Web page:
The Bukowski Style

Charles Bukowski is known for his simplistic writing style and repetitive subject matter, which can be seen throughout his. He has a free verse style, none of his poems seem to follow the traditional forms of poetry. In the poems A Pleasant Afternoon In Bed and Yes Yes, Bukowski writes using fragmented sentences. In A Pleasant Afternoon In Bed, the verses break off right where a reader would take a moment to breathe. Due to Bukowski’s free writing style, the use of punctuation all up to his own preference. In A Pleasant Afternoon In Bed, punctuation is used heavily as if it was for formal writing. While in Yes Yes, punctuation is barely used; only seen at the end of the poem, marking it off with a period. There are not as many fragmented sentences used in the poem as well, more of long statements. Another aspect to notice grammar wise in Yes Yes, is that Bukowski capitalizes the H in “He”, every time it is written. It is that repeated phrase throughout the poem that captures the audience. However, it is not the only repeated phrase. In the first stanza, Bukowski repeats the phrase “when God created…”, throughout the first six lines. He then switches “God” to “He”, for the ending three lines in the first stanza and the rest of the poem. This repeated phrase, continues to drag the audience into the poem and constantly establishes his metaphor of God or He.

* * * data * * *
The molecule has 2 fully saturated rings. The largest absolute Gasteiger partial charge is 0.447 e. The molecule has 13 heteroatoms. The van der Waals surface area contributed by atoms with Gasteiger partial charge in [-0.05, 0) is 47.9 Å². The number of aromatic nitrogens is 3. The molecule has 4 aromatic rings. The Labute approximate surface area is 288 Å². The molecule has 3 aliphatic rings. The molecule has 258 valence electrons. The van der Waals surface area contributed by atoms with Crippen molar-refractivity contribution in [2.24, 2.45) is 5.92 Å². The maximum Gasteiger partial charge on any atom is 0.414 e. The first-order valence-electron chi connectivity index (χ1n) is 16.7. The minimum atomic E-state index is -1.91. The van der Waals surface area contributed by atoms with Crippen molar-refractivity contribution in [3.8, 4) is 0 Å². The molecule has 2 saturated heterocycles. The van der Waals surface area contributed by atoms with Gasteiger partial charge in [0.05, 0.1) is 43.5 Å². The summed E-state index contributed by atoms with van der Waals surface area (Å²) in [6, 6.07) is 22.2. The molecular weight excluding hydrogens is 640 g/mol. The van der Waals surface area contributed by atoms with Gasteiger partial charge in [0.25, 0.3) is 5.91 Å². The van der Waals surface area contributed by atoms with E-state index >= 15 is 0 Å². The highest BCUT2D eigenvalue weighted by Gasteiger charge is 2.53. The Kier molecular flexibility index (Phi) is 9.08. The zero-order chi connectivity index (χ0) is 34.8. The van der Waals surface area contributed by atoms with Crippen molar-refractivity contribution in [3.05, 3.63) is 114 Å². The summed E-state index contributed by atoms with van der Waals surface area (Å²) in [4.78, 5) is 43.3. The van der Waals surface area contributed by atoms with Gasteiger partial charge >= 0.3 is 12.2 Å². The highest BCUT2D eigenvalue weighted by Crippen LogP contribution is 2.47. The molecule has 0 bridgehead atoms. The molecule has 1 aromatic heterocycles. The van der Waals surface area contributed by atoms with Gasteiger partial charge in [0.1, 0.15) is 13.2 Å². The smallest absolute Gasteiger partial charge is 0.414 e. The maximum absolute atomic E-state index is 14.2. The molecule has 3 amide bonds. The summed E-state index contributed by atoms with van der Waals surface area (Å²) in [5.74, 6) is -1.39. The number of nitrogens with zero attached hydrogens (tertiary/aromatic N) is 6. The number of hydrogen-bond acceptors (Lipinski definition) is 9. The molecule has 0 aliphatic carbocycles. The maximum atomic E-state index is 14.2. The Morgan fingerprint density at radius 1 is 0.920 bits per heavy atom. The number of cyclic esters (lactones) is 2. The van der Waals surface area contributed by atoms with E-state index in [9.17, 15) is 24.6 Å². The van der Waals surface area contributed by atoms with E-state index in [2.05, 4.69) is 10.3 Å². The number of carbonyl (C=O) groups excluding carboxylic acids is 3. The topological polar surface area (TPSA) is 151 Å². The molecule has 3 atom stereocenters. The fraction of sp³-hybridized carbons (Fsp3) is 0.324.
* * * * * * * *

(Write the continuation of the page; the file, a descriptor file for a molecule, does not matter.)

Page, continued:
Throughout Bukowski’s writing, he brings his personality into each piece; his emotions and thoughts are all present in his work. In both poems, A Pleasant Afternoon In Bed and Yes Yes, he begins them with a neutral tone. It is neither very sad or happy, there are elements of distasteful actions or thoughts brought up. However, due to the way it is written the elements do not affect the readers thoughts. Instead, Bukowski switches the tone midway, or at the end, to a more content and simple concept. In both poems, the idea of “laying in bed” is brought up. The image of one laying in bed, either with someone and not caring about what is happening around them and just being happy, or ones perspective of someone laying in bed, looking at their beauty, is quite satisfying to read. Bukowski is known for his crude humor and personality. So, to see a line in his poem such as “He came all over His Blessed Universe”, taken from Yes Yes,  is quite normal. Humor is always an easy way to lighten a mood. In A Pleasant Afternoon In Bed, laughter is repeated at the end of the poem in the statement, ” and she laughs.” Again, the simplistic action of someone laughing is refreshing and relaxing. Without Bukowski’s simplistic elements in his writing, he wouldn’t be who he is. He once stated that his ‘secret’ of writing was in the line. Whether that line is a never ending sentence or just one word, the meaning and depth too it is all in that one line.

 

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